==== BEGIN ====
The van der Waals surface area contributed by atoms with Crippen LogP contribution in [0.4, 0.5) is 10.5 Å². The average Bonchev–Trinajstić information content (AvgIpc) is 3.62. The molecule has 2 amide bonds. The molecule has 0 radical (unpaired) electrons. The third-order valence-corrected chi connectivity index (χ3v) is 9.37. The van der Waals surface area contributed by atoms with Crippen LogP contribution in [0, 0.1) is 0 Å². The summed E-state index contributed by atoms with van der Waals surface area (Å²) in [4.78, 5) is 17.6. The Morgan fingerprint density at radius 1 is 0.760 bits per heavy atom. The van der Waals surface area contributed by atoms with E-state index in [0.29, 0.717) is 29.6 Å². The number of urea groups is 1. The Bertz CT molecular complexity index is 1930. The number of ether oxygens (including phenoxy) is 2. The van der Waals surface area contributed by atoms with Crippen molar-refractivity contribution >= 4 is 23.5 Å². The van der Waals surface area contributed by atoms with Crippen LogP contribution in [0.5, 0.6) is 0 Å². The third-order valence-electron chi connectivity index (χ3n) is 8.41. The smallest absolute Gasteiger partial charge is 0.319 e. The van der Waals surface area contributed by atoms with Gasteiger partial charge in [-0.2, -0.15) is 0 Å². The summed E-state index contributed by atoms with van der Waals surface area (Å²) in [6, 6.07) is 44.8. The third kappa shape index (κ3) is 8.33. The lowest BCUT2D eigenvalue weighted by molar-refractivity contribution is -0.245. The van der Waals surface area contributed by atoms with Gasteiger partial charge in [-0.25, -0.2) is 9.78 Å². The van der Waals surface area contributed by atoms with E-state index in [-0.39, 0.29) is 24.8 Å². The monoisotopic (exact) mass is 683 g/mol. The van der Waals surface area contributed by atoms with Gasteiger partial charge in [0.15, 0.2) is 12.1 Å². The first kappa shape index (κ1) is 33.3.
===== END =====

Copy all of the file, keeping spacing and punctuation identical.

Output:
The van der Waals surface area contributed by atoms with Crippen LogP contribution in [0.4, 0.5) is 10.5 Å². The average Bonchev–Trinajstić information content (AvgIpc) is 3.62. The molecule has 2 amide bonds. The molecule has 0 radical (unpaired) electrons. The third-order valence-corrected chi connectivity index (χ3v) is 9.37. The van der Waals surface area contributed by atoms with Crippen LogP contribution in [0, 0.1) is 0 Å². The summed E-state index contributed by atoms with van der Waals surface area (Å²) in [4.78, 5) is 17.6. The Morgan fingerprint density at radius 1 is 0.760 bits per heavy atom. The van der Waals surface area contributed by atoms with E-state index in [0.29, 0.717) is 29.6 Å². The number of urea groups is 1. The Bertz CT molecular complexity index is 1930. The number of ether oxygens (including phenoxy) is 2. The van der Waals surface area contributed by atoms with Crippen molar-refractivity contribution >= 4 is 23.5 Å². The van der Waals surface area contributed by atoms with Crippen LogP contribution in [0.5, 0.6) is 0 Å². The third-order valence-electron chi connectivity index (χ3n) is 8.41. The smallest absolute Gasteiger partial charge is 0.319 e. The van der Waals surface area contributed by atoms with Gasteiger partial charge in [-0.2, -0.15) is 0 Å². The summed E-state index contributed by atoms with van der Waals surface area (Å²) in [6, 6.07) is 44.8. The third kappa shape index (κ3) is 8.33. The lowest BCUT2D eigenvalue weighted by molar-refractivity contribution is -0.245. The van der Waals surface area contributed by atoms with Gasteiger partial charge in [-0.25, -0.2) is 9.78 Å². The van der Waals surface area contributed by atoms with E-state index in [-0.39, 0.29) is 24.8 Å². The monoisotopic (exact) mass is 683 g/mol. The van der Waals surface area contributed by atoms with Gasteiger partial charge in [0.15, 0.2) is 12.1 Å². The first kappa shape index (κ1) is 33.3.